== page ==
Transition metals are chemical elements that share the unusual trait of splitting the valence electrons that can form chemical bonds with other elements between the two outer shells of their structure. Normally, only the outermost shell can contribute valence electrons. This unique behavior leads to some distinctive properties that make the transition metals stand out from other elements. They have a number of oxidation states, for example, and tend to form very stable bonds with a variety of elements.
These elements can be found around the middle of the periodic table and occupy most of the region known as the d-block. Some simplistic definitions describe transition metals simply as d-block elements, but this is not quite correct. Not all d-block elements fit within this categorization, although many do. A few elements, like zinc, tend to be topics of dispute and may be variably classified in and out of the transition metals. Some of the transition metals are also toxic and can pose a threat to human or environmental health and safety.
With the exception of mercury, which is a liquid, transition metals tend to be very hard. They are also brittle and have an extremely high melting point. Their energy states make them excellent conductors, and many are used in the fabrication of electronics components because of their good conduction. These metals can be found in many regions of the world and many are mined commercially for use in manufacturing.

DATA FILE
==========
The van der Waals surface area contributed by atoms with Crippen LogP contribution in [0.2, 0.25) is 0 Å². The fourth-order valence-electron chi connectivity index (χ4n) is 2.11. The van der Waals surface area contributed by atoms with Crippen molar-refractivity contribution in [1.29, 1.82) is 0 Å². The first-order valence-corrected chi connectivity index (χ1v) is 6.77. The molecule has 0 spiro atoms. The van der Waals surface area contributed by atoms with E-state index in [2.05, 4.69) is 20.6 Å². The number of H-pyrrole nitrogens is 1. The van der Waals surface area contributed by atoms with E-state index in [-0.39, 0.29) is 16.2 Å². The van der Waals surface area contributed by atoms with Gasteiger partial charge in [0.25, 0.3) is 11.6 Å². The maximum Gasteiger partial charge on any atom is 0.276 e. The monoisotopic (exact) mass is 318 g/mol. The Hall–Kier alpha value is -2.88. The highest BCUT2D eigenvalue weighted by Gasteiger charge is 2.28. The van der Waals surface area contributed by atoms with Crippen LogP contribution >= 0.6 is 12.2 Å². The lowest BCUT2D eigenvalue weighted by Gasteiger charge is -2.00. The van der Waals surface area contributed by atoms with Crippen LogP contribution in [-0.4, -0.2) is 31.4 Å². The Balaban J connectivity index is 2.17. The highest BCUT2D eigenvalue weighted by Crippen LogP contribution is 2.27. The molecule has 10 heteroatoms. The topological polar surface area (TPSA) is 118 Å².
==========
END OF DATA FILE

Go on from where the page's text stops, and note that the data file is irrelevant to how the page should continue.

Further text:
Some examples of transition metals include iron, copper, cobalt, nickel, gold, platinum, and manganese. Within the transition group, there is tremendous diversity. Some of these elements, for instance, are necessary dietary nutrients that people need to consume in trace amounts for their health. Others appear naturally in several different forms, depending on the structure of their outer shells. The variance within this broad grouping is one of the reasons it is often hard to categorize transition metals.
Many periodic tables color code the elements by group for convenience. Astute observers may notice that the elements coded as transition metals can vary, depending on conventions at a given time or in a particular region. Students should make sure to use the definition used by their instructors, and should request clarification if they are not sure about whether an element is considered a member of this group. The instructor's opinion on the matter can be a deciding factor on something like a chemistry test, and it is important to use the answer the instructor would expect.